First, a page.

On the evening of Sept. 11, 2001 — long before joining the agency he now heads — David Pekoske remembered hearing President George W. Bush’s address to the nation.
From his desk in the White House Oval Office, the president said:
“This is a day when all Americans, from every walk of life, unite in our resolve for justice and peace. America has stood down enemies before, and we will do so this time.”
“I watched him deliver those remarks not far from here, at Coast Guard headquarters, before driving down the Shirley Highway, very nearby here, several hours later, seeing smoke from the Pentagon come across the road,” Pekoske recounted in a Friday morning commemoration event at TSA headquarters in Arlington, Virginia.
Less than two months later, on Nov. 19, 2001, the Aviation and Transportation Security Act, passed by Congress and signed by the president, established the TSA.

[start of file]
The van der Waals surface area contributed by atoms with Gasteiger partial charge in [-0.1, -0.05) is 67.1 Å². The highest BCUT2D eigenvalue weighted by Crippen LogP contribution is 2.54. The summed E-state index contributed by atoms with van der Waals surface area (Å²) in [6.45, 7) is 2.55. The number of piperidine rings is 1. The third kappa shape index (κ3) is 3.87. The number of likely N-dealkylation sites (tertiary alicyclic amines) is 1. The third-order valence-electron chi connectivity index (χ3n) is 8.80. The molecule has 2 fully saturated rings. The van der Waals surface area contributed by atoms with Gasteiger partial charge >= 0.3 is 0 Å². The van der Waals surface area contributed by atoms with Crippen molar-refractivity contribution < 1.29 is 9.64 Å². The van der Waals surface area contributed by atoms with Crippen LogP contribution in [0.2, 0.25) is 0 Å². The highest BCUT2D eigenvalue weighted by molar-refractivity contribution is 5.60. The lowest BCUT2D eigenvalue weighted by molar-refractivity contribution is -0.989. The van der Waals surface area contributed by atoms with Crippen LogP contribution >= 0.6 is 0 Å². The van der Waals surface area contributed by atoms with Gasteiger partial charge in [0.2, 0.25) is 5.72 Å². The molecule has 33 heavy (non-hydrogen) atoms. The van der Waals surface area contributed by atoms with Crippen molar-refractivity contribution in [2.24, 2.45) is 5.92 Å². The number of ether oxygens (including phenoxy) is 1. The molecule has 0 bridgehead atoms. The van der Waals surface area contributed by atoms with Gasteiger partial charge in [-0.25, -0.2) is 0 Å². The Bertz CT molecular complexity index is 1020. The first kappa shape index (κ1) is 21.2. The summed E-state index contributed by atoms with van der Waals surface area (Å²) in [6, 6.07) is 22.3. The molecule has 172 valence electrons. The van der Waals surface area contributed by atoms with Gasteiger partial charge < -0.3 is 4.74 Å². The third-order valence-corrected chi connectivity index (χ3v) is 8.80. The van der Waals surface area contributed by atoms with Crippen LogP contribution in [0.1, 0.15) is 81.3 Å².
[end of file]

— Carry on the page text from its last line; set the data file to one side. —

“We were created in a time of urgent and vital need, to rebuild the public’s trust in the security of our nation’s transportation systems,” Pekoske said.
Pekoske said screening technology is a “far cry” from the checkpoints of the TSA’s early years. “And COVID-19 is propelling us forward at an unprecedented speed.”
In addition to new hardware, the TSA has seen improvements in intelligence gathering and credentialing.
“Every day, we’re looking for ways to make screening more effective, modernize how we do business and find new and innovative ways to carry out our mission,” Pekoske said.
While the equipment and security protocols have changed over the years, Pekoske said the agency’s mission remains the same.
“We are on watch. All of us,” he said. “And an attack on our transportation system will not happen on our watch.”
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